Step Three: Negotiation Skills for Women
This article is the second in a multi-part series that focuses on the skills women need to successfully negotiate almost anything. You can read the first article in the series here. Before reading this article, make sure you have completed the work through Step Two: Know Your Worth.
WHAT IMPACT WILL YOUR ASK HAVE ON OTHERS?
At this point, you should have completed steps one and two. You are now clear about what you want and are able to clearly articulate your worth to your boss, your team, and the company as a whole. Great work! Now you are ready for Step Three: Consider the Impact.
Here are the two questions you want to ask we able to clearly answer at the end of step three:
1. What is the impact of my ask?
2. How can I make my ask easier on others?
Both questions are equally as important. And you have to answer the first one to be able to answer the second one.
It's important to note that there is significant research that suggests that women can be over accommodating and that is something that can actually hold us back. That is not the intent of the second question. Our goal here is not to over function or over accommodate for others.
The approach with the second question is much more self-serving and pragmatic: The easier you make this ask on the people that have to do the work to make it happen, the more likely you are to actually have your ask be granted in part or in full.
Let's start with the first question: What is the impact of my ask?
No matter how deserving you are, typically your ask will cause headaches for your boss - and maybe your HR manager.
Let's explore one example: After working and excelling in a row for the past three years, Sarah wants to ask her boss for a 20% raise and a promotion to be senior director of surgical services for her regional health system. She has a very specific ask, including a date for when she wants the new role to start and a proposed scope for the role fo the job. She can clearly articulate her specific value to the organization, to her team, and to her boss - both in her current role and in this new role.
To begin, Sarah should think hard about all of the possible ramifications of her ask. I encourage people to think up, down, and across. Think about the work that would occur for the people above you. Think about how your ask might impact the people at your level, those that are across from you on the organizational chart. And lastly, think down about any direct reports or anyone that interacts with you that might be impacted by a change in your role or by your specific request.
So, in this example, if Sarah were to make her ask to her boss Marisa, the ask will cause a few headaches for Marisa. Marisa will have to complete cumbersome online forms in the HR system and may need to get the role approved from her boss. Marisa may be asked by HR to draft a new job description. On top of that, HR may need to perform a compensation review to make sure that Sarah's requested raise is equitable for the role and fair across the team.
Further, Sarah, a high performer, will leave a big vacancy when she moves into her new role. It will be tough for Marisa to fill the role during a tight job market, especially if there are no obvious replacements on the current team. Additionally, a few of Sarah's coworkers may be upset at Sarah's promotion or may ask for a promotion of their own. Lastly, since Sarah works with a number of vendors and internal partners, any absence in her position would mean others would need to pick up portions of her work to keep projects moving.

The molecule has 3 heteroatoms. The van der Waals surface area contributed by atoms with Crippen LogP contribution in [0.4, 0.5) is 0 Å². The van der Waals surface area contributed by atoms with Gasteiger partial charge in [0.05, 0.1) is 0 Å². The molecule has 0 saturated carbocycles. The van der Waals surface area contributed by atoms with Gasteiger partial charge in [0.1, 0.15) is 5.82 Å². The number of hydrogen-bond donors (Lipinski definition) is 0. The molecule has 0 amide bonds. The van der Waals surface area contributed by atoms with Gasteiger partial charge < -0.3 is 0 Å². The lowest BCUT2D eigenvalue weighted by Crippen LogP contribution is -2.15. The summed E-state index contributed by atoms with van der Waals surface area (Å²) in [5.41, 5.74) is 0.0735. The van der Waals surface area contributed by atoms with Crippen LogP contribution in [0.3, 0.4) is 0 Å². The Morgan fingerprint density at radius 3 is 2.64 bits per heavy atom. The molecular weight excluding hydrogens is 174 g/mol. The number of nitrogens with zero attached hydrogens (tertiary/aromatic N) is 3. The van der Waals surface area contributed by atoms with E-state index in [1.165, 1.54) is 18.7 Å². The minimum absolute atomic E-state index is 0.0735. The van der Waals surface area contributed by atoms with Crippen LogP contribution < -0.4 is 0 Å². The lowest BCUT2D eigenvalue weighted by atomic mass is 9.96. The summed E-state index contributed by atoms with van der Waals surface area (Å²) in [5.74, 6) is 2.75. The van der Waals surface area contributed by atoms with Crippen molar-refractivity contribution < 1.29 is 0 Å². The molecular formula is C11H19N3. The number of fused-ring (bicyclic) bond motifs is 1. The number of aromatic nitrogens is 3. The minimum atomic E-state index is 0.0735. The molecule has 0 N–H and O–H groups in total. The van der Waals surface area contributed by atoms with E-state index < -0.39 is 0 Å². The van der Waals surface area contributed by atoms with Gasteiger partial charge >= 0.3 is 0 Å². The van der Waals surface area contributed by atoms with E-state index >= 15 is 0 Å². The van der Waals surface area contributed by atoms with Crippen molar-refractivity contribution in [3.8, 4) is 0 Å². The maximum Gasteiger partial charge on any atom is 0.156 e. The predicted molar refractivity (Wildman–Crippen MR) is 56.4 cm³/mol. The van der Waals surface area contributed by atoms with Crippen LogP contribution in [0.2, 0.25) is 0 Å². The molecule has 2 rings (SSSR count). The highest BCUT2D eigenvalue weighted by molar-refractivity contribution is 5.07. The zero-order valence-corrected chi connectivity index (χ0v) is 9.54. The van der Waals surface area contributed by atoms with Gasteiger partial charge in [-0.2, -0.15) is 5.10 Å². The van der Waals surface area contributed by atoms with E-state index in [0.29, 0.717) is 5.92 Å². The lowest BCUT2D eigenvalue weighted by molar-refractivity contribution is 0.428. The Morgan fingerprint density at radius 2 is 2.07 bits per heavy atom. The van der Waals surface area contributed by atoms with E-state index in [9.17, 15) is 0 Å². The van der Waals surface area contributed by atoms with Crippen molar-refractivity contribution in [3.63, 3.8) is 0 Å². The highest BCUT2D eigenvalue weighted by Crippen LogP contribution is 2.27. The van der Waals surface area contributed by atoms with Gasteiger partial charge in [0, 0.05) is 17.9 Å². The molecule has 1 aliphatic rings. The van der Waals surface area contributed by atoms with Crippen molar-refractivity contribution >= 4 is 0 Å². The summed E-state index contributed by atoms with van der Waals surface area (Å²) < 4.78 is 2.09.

And that is where the magic of second question begins: How can I make this ask easier on others?
Once you have a dinner fied the major areas and people that are impacted by your request, you can begin to think about potential ways to solve for some or all of the challenges. The goal here is not over function, but rather True if there are steps you can take that make saying yesterday ask even easier for those impacted by it.
Let's take a look at Sarah's story again. In this case, Sarah could draft a short plan for how she would transition into the new role and help her boss find a replacement. She could outline suggestions around what projects would need to be picked up by specific people and which projects could safely be put on hold until a replacement arrived. She could help draft her new job description with her boss. And, she could provide the salary information she gathered in step two to help her boss create a best case argument for giving Sarah the 20% raise Sarah requested.
You are prone to over functioning, you may want to enlist a friend or peer that would be willing to take a look at your plan for Step Three. Ask just trusted advisor if it feels like you are being helpful to your boss or simply over functioning.
BEFORE YOU BEGIN ANY NEW WORK
Once you've identify the tactics you could apply to help make your ask easier, don't jump in and start completing every activity on your list. I recommend thinking through what specifically you need most for the meeting when you make your ask, and preparing those items only. Then, when you make your ask, you can offer your support to prepare the other item. There is no point creating plans and documents if your boss is not open to your request.
At the end of this activity, you should have two lists:
The impact people or departments will face if you receive all or most of your request
Specific tactics you think would help - and be willing to do - to make this ask easier to fulfill.
When you think you have a good grasp of the items above, you are ready for Step 4: Use a Communal Approach - Blog Coming Soon!
Nicole Provonchee is an executive coach and strategist that works with women leaders and teams across the nation. After 20 years climbing the corporate ladder, she started Bright Blue Consulting, where she can combine her skills as a coach with her practical experiences as a leader and executive.